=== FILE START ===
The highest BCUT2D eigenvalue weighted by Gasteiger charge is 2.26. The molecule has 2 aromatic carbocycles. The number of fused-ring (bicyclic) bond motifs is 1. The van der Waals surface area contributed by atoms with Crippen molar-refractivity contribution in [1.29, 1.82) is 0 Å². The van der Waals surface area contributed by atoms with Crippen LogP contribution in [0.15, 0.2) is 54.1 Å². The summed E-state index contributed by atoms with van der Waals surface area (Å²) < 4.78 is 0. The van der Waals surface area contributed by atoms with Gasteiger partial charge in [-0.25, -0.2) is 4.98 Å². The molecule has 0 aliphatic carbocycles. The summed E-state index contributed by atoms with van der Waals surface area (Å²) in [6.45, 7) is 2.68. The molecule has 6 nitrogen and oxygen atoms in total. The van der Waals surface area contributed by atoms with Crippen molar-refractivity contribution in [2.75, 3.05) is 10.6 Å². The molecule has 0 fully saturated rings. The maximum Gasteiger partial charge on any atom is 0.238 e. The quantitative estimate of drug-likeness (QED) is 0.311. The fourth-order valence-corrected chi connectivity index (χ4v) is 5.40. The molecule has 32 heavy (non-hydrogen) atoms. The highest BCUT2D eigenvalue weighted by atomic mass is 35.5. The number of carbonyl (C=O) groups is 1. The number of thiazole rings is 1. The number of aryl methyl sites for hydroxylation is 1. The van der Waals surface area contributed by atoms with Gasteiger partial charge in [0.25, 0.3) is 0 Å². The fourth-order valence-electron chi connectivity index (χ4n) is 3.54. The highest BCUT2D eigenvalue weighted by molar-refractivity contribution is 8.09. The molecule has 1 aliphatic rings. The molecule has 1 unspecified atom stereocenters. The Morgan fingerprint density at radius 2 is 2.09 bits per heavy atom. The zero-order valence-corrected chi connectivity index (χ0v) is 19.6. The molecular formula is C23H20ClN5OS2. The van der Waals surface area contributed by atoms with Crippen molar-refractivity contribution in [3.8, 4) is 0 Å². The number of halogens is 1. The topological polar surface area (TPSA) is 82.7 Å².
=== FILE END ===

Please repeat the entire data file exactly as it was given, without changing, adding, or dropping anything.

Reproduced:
The highest BCUT2D eigenvalue weighted by Gasteiger charge is 2.26. The molecule has 2 aromatic carbocycles. The number of fused-ring (bicyclic) bond motifs is 1. The van der Waals surface area contributed by atoms with Crippen molar-refractivity contribution in [1.29, 1.82) is 0 Å². The van der Waals surface area contributed by atoms with Crippen LogP contribution in [0.15, 0.2) is 54.1 Å². The summed E-state index contributed by atoms with van der Waals surface area (Å²) < 4.78 is 0. The van der Waals surface area contributed by atoms with Gasteiger partial charge in [-0.25, -0.2) is 4.98 Å². The molecule has 0 aliphatic carbocycles. The summed E-state index contributed by atoms with van der Waals surface area (Å²) in [6.45, 7) is 2.68. The molecule has 6 nitrogen and oxygen atoms in total. The van der Waals surface area contributed by atoms with Crippen molar-refractivity contribution in [2.75, 3.05) is 10.6 Å². The molecule has 0 fully saturated rings. The maximum Gasteiger partial charge on any atom is 0.238 e. The quantitative estimate of drug-likeness (QED) is 0.311. The fourth-order valence-corrected chi connectivity index (χ4v) is 5.40. The molecule has 32 heavy (non-hydrogen) atoms. The highest BCUT2D eigenvalue weighted by atomic mass is 35.5. The number of carbonyl (C=O) groups is 1. The number of thiazole rings is 1. The number of aryl methyl sites for hydroxylation is 1. The van der Waals surface area contributed by atoms with Gasteiger partial charge in [0.25, 0.3) is 0 Å². The fourth-order valence-electron chi connectivity index (χ4n) is 3.54. The highest BCUT2D eigenvalue weighted by molar-refractivity contribution is 8.09. The molecule has 1 aliphatic rings. The molecule has 1 unspecified atom stereocenters. The Morgan fingerprint density at radius 2 is 2.09 bits per heavy atom. The zero-order valence-corrected chi connectivity index (χ0v) is 19.6. The molecular formula is C23H20ClN5OS2. The van der Waals surface area contributed by atoms with Crippen molar-refractivity contribution in [3.8, 4) is 0 Å². The number of halogens is 1. The topological polar surface area (TPSA) is 82.7 Å².